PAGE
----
Fed Decision Sends Brazil's Currency Lower

When the Federal Reserve announced it had a plan to taper U.S. economic stimulus measures, shockwaves were felt across financial markets overseas. Anticipation of the Fed's action has sent Brazil's currency tumbling in one of the world's most important emerging markets.

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DAVID GREENE, HOST:

We'll begin NPR's business news with collapsing currencies.

Over the past several months, the focus of financial markets has been the Federal Reserve's plan to phase out or taper some of the extraordinary measures it has taken to stimulate the economy.

Just the idea that the Fed might start dialing back on stimulus spending is rippling through financial markets overseas. For instance, investors who once poured money into emerging markets, like Brazil and India, are suddenly much more cautious.

We'll hear about India's problems in a moment. But first, NPR's Lourdes Garcia-Navarro explains how anticipation of the Fed's action has sent the currency tumbling in Latin America's biggest economy.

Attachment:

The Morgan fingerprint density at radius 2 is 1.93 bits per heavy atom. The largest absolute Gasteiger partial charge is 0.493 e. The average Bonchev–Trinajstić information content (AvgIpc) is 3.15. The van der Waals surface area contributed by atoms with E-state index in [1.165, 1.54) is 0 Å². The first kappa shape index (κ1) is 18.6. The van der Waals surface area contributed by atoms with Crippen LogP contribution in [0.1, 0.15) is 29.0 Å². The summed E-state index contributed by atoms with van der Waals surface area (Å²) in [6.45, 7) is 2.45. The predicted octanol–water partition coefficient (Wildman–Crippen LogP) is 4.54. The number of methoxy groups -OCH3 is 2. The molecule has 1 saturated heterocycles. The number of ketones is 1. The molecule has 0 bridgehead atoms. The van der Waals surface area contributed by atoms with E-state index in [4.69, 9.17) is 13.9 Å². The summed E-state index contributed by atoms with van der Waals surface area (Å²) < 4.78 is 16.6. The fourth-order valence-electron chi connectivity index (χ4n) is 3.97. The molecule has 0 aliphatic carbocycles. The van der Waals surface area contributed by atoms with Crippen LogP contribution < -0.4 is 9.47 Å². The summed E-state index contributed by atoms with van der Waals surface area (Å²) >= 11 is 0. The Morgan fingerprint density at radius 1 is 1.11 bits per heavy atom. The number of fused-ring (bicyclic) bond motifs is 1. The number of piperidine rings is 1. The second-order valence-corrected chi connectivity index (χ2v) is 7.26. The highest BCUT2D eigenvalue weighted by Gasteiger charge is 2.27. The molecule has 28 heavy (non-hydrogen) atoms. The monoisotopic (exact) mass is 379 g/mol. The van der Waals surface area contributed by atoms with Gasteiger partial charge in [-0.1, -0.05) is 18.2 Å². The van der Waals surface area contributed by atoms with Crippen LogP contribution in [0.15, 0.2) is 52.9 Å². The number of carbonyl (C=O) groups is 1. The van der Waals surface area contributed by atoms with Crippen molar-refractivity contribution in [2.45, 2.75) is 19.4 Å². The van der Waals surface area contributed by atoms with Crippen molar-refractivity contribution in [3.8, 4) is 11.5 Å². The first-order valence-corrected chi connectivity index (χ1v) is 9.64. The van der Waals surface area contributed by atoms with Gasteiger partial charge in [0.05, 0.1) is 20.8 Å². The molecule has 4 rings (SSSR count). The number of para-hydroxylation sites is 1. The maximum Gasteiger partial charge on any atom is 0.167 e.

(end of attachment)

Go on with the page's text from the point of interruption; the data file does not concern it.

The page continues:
LOURDES GARCIA-NAVARRO, BYLINE: In a bid to stop the slide of the real against the dollar, Brazil last week launched a $60 billion currency intervention. While other emerging economy currencies have also been hit hard, Brazil is in a particularly difficult spot.

Luiz Rabi is an economist with Serasa Experian.

LUIZ RABI: (Foreign language spoken)

GARCIA-NAVARRO: Brazil was one of the economies that wasn't adequately prepared to face what's happened in the American markets, he says. Brazil already had high inflation, there's no space to absorb price increases due to the devaluation of the currency, he says.

Brazil has struggled to keep its inflation within target levels and a devalued real means imports are more expensive, which in turn means people will pay more for things like gasoline, which is subsidized by the government, but also bread. Brazil is one of the top wheat importing countries in the world.

Rabi says despite the new government measures though, the real probably won't regain its previous strength anytime soon.

Lourdes Garcia-Navarro, NPR News, Sao Paulo.

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